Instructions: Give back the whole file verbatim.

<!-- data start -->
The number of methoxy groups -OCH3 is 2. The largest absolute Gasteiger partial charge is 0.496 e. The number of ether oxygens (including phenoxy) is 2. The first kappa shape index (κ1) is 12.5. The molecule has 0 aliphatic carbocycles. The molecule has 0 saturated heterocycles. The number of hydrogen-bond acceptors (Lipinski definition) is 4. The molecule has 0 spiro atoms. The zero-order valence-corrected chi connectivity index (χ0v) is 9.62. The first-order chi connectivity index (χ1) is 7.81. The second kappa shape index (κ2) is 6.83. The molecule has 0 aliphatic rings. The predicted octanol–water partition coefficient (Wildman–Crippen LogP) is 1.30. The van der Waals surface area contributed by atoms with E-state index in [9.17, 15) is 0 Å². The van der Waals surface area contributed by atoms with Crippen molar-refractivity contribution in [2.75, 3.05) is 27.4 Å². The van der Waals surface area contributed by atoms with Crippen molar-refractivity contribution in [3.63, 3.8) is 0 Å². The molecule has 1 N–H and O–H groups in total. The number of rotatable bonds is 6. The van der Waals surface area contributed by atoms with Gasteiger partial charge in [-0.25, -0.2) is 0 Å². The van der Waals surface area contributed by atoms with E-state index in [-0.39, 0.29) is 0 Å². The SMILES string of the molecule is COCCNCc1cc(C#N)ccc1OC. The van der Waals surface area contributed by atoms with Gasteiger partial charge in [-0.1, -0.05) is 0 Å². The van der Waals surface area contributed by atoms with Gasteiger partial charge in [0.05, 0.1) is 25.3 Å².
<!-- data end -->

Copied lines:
The number of methoxy groups -OCH3 is 2. The largest absolute Gasteiger partial charge is 0.496 e. The number of ether oxygens (including phenoxy) is 2. The first kappa shape index (κ1) is 12.5. The molecule has 0 aliphatic carbocycles. The molecule has 0 saturated heterocycles. The number of hydrogen-bond acceptors (Lipinski definition) is 4. The molecule has 0 spiro atoms. The zero-order valence-corrected chi connectivity index (χ0v) is 9.62. The first-order chi connectivity index (χ1) is 7.81. The second kappa shape index (κ2) is 6.83. The molecule has 0 aliphatic rings. The predicted octanol–water partition coefficient (Wildman–Crippen LogP) is 1.30. The van der Waals surface area contributed by atoms with E-state index in [9.17, 15) is 0 Å². The van der Waals surface area contributed by atoms with Crippen molar-refractivity contribution in [2.75, 3.05) is 27.4 Å². The van der Waals surface area contributed by atoms with Crippen molar-refractivity contribution in [3.63, 3.8) is 0 Å². The molecule has 1 N–H and O–H groups in total. The number of rotatable bonds is 6. The van der Waals surface area contributed by atoms with Gasteiger partial charge in [-0.25, -0.2) is 0 Å². The van der Waals surface area contributed by atoms with E-state index in [-0.39, 0.29) is 0 Å². The SMILES string of the molecule is COCCNCc1cc(C#N)ccc1OC. The van der Waals surface area contributed by atoms with Gasteiger partial charge in [-0.1, -0.05) is 0 Å². The van der Waals surface area contributed by atoms with Gasteiger partial charge in [0.05, 0.1) is 25.3 Å².